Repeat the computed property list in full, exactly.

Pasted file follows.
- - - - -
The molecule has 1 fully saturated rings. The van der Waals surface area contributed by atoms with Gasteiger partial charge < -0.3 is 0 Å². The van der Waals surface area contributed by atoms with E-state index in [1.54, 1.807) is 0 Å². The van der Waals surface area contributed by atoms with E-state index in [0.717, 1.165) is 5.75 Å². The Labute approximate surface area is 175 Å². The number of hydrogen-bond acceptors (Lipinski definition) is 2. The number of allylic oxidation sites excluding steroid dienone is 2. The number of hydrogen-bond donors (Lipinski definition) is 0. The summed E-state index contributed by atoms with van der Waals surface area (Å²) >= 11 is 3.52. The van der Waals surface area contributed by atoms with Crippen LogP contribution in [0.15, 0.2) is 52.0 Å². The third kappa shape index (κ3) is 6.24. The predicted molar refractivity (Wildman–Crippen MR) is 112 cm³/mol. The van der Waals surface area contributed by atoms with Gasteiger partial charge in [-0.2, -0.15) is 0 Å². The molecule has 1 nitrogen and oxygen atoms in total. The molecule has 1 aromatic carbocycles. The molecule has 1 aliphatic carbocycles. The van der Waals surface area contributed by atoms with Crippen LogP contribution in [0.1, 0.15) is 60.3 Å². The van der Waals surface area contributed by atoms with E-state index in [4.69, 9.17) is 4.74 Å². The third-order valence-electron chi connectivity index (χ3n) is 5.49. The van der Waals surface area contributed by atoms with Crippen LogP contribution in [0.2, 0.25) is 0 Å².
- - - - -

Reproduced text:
The molecule has 1 fully saturated rings. The van der Waals surface area contributed by atoms with Gasteiger partial charge < -0.3 is 0 Å². The van der Waals surface area contributed by atoms with E-state index in [1.54, 1.807) is 0 Å². The van der Waals surface area contributed by atoms with E-state index in [0.717, 1.165) is 5.75 Å². The Labute approximate surface area is 175 Å². The number of hydrogen-bond acceptors (Lipinski definition) is 2. The number of allylic oxidation sites excluding steroid dienone is 2. The number of hydrogen-bond donors (Lipinski definition) is 0. The summed E-state index contributed by atoms with van der Waals surface area (Å²) >= 11 is 3.52. The van der Waals surface area contributed by atoms with Crippen LogP contribution in [0.15, 0.2) is 52.0 Å². The third kappa shape index (κ3) is 6.24. The predicted molar refractivity (Wildman–Crippen MR) is 112 cm³/mol. The van der Waals surface area contributed by atoms with Gasteiger partial charge in [-0.2, -0.15) is 0 Å². The molecule has 1 nitrogen and oxygen atoms in total. The molecule has 1 aromatic carbocycles. The molecule has 1 aliphatic carbocycles. The van der Waals surface area contributed by atoms with Crippen LogP contribution in [0.1, 0.15) is 60.3 Å². The van der Waals surface area contributed by atoms with E-state index in [4.69, 9.17) is 4.74 Å². The third-order valence-electron chi connectivity index (χ3n) is 5.49. The van der Waals surface area contributed by atoms with Crippen LogP contribution in [0.2, 0.25) is 0 Å².